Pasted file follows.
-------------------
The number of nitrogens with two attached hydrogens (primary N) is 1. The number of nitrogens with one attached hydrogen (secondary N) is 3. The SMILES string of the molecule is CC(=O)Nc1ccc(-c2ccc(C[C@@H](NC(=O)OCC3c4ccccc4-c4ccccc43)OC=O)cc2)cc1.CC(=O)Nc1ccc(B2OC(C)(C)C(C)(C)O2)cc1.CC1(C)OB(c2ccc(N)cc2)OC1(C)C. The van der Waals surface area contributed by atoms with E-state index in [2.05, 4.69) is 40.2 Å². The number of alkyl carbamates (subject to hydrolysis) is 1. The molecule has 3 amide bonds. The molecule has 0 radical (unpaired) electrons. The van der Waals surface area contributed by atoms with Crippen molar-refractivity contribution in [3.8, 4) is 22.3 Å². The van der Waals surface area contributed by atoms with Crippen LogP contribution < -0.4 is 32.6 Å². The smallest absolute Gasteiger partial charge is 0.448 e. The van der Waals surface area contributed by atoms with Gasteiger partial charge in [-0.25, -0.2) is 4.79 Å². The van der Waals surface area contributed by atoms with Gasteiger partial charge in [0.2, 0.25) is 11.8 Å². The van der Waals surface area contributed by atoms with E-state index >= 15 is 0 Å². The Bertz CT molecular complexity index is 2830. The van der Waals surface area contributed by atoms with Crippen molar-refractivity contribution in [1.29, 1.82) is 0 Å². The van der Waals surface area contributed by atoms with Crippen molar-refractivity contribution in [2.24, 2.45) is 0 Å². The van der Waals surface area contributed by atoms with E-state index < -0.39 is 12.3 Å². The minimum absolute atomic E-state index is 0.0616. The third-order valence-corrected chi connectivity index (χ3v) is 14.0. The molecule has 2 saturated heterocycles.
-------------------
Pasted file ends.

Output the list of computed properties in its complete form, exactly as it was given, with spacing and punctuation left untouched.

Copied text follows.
The number of nitrogens with two attached hydrogens (primary N) is 1. The number of nitrogens with one attached hydrogen (secondary N) is 3. The SMILES string of the molecule is CC(=O)Nc1ccc(-c2ccc(C[C@@H](NC(=O)OCC3c4ccccc4-c4ccccc43)OC=O)cc2)cc1.CC(=O)Nc1ccc(B2OC(C)(C)C(C)(C)O2)cc1.CC1(C)OB(c2ccc(N)cc2)OC1(C)C. The van der Waals surface area contributed by atoms with E-state index in [2.05, 4.69) is 40.2 Å². The number of alkyl carbamates (subject to hydrolysis) is 1. The molecule has 3 amide bonds. The molecule has 0 radical (unpaired) electrons. The van der Waals surface area contributed by atoms with Crippen molar-refractivity contribution in [3.8, 4) is 22.3 Å². The van der Waals surface area contributed by atoms with Crippen LogP contribution < -0.4 is 32.6 Å². The smallest absolute Gasteiger partial charge is 0.448 e. The van der Waals surface area contributed by atoms with Gasteiger partial charge in [-0.25, -0.2) is 4.79 Å². The van der Waals surface area contributed by atoms with Gasteiger partial charge in [0.2, 0.25) is 11.8 Å². The van der Waals surface area contributed by atoms with E-state index >= 15 is 0 Å². The Bertz CT molecular complexity index is 2830. The van der Waals surface area contributed by atoms with Crippen molar-refractivity contribution in [1.29, 1.82) is 0 Å². The van der Waals surface area contributed by atoms with Crippen molar-refractivity contribution in [2.24, 2.45) is 0 Å². The van der Waals surface area contributed by atoms with E-state index < -0.39 is 12.3 Å². The minimum absolute atomic E-state index is 0.0616. The third-order valence-corrected chi connectivity index (χ3v) is 14.0. The molecule has 2 saturated heterocycles.